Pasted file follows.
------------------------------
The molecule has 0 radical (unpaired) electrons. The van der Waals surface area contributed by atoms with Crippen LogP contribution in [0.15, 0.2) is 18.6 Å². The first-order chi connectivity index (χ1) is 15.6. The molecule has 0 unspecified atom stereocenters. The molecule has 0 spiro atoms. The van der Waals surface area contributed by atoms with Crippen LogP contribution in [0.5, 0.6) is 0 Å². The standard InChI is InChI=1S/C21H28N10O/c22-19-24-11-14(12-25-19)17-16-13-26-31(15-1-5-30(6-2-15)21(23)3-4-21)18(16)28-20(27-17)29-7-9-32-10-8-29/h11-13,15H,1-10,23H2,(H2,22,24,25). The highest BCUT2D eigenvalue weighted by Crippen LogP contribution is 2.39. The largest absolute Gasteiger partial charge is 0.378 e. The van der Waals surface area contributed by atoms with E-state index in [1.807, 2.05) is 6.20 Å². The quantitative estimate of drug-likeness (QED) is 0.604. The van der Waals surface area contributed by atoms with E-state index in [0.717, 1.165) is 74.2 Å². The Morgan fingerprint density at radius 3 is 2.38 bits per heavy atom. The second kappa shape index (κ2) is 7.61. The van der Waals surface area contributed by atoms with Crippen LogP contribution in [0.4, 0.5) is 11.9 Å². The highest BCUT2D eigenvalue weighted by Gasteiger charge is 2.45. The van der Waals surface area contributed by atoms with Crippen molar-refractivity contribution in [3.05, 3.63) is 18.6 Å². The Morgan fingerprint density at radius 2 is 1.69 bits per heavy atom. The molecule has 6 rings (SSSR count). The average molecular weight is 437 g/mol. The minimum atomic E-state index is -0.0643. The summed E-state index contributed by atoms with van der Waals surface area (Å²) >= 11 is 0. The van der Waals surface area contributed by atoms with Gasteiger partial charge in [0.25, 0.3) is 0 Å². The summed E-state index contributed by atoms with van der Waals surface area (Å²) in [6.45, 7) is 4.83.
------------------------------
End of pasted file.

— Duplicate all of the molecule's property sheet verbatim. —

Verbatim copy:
The molecule has 0 radical (unpaired) electrons. The van der Waals surface area contributed by atoms with Crippen LogP contribution in [0.15, 0.2) is 18.6 Å². The first-order chi connectivity index (χ1) is 15.6. The molecule has 0 unspecified atom stereocenters. The molecule has 0 spiro atoms. The van der Waals surface area contributed by atoms with Crippen LogP contribution in [0.5, 0.6) is 0 Å². The standard InChI is InChI=1S/C21H28N10O/c22-19-24-11-14(12-25-19)17-16-13-26-31(15-1-5-30(6-2-15)21(23)3-4-21)18(16)28-20(27-17)29-7-9-32-10-8-29/h11-13,15H,1-10,23H2,(H2,22,24,25). The highest BCUT2D eigenvalue weighted by Crippen LogP contribution is 2.39. The largest absolute Gasteiger partial charge is 0.378 e. The van der Waals surface area contributed by atoms with E-state index in [1.807, 2.05) is 6.20 Å². The quantitative estimate of drug-likeness (QED) is 0.604. The van der Waals surface area contributed by atoms with E-state index in [0.717, 1.165) is 74.2 Å². The Morgan fingerprint density at radius 3 is 2.38 bits per heavy atom. The second kappa shape index (κ2) is 7.61. The van der Waals surface area contributed by atoms with Crippen LogP contribution in [0.4, 0.5) is 11.9 Å². The highest BCUT2D eigenvalue weighted by Gasteiger charge is 2.45. The van der Waals surface area contributed by atoms with Crippen molar-refractivity contribution in [3.05, 3.63) is 18.6 Å². The Morgan fingerprint density at radius 2 is 1.69 bits per heavy atom. The molecule has 6 rings (SSSR count). The average molecular weight is 437 g/mol. The minimum atomic E-state index is -0.0643. The summed E-state index contributed by atoms with van der Waals surface area (Å²) >= 11 is 0. The van der Waals surface area contributed by atoms with Gasteiger partial charge in [0.25, 0.3) is 0 Å². The summed E-state index contributed by atoms with van der Waals surface area (Å²) in [6.45, 7) is 4.83.